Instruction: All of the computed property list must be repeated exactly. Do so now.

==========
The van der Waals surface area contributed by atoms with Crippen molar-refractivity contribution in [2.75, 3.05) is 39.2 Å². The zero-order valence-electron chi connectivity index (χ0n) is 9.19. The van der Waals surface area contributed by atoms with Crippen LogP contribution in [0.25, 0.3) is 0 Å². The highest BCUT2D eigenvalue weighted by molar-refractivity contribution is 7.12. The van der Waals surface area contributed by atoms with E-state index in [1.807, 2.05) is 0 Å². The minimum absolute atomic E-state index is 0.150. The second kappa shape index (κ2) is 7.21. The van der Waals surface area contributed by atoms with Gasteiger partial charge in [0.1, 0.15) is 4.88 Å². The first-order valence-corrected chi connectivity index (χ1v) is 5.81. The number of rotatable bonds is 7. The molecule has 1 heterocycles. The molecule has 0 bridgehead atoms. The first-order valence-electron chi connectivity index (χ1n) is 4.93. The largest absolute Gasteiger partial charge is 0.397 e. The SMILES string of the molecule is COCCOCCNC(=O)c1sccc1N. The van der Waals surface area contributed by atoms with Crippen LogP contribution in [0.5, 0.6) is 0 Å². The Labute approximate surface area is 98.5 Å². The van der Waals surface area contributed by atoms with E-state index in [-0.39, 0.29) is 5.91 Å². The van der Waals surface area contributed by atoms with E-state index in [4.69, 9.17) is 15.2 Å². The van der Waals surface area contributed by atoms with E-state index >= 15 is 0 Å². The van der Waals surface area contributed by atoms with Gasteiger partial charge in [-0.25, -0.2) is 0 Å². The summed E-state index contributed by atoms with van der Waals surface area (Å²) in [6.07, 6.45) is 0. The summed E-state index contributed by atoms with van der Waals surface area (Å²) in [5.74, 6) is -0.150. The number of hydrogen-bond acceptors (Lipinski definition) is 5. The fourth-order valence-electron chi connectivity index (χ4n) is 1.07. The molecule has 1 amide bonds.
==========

The van der Waals surface area contributed by atoms with Crippen molar-refractivity contribution in [2.75, 3.05) is 39.2 Å². The zero-order valence-electron chi connectivity index (χ0n) is 9.19. The van der Waals surface area contributed by atoms with Crippen LogP contribution in [0.25, 0.3) is 0 Å². The highest BCUT2D eigenvalue weighted by molar-refractivity contribution is 7.12. The van der Waals surface area contributed by atoms with E-state index in [1.807, 2.05) is 0 Å². The minimum absolute atomic E-state index is 0.150. The second kappa shape index (κ2) is 7.21. The van der Waals surface area contributed by atoms with Gasteiger partial charge in [0.1, 0.15) is 4.88 Å². The first-order valence-corrected chi connectivity index (χ1v) is 5.81. The number of rotatable bonds is 7. The molecule has 1 heterocycles. The molecule has 0 bridgehead atoms. The first-order valence-electron chi connectivity index (χ1n) is 4.93. The largest absolute Gasteiger partial charge is 0.397 e. The SMILES string of the molecule is COCCOCCNC(=O)c1sccc1N. The van der Waals surface area contributed by atoms with Crippen LogP contribution in [0.5, 0.6) is 0 Å². The Labute approximate surface area is 98.5 Å². The van der Waals surface area contributed by atoms with E-state index in [-0.39, 0.29) is 5.91 Å². The van der Waals surface area contributed by atoms with E-state index in [4.69, 9.17) is 15.2 Å². The van der Waals surface area contributed by atoms with E-state index >= 15 is 0 Å². The van der Waals surface area contributed by atoms with Gasteiger partial charge in [-0.25, -0.2) is 0 Å². The summed E-state index contributed by atoms with van der Waals surface area (Å²) in [6.07, 6.45) is 0. The summed E-state index contributed by atoms with van der Waals surface area (Å²) in [5.74, 6) is -0.150. The number of hydrogen-bond acceptors (Lipinski definition) is 5. The fourth-order valence-electron chi connectivity index (χ4n) is 1.07. The molecule has 1 amide bonds.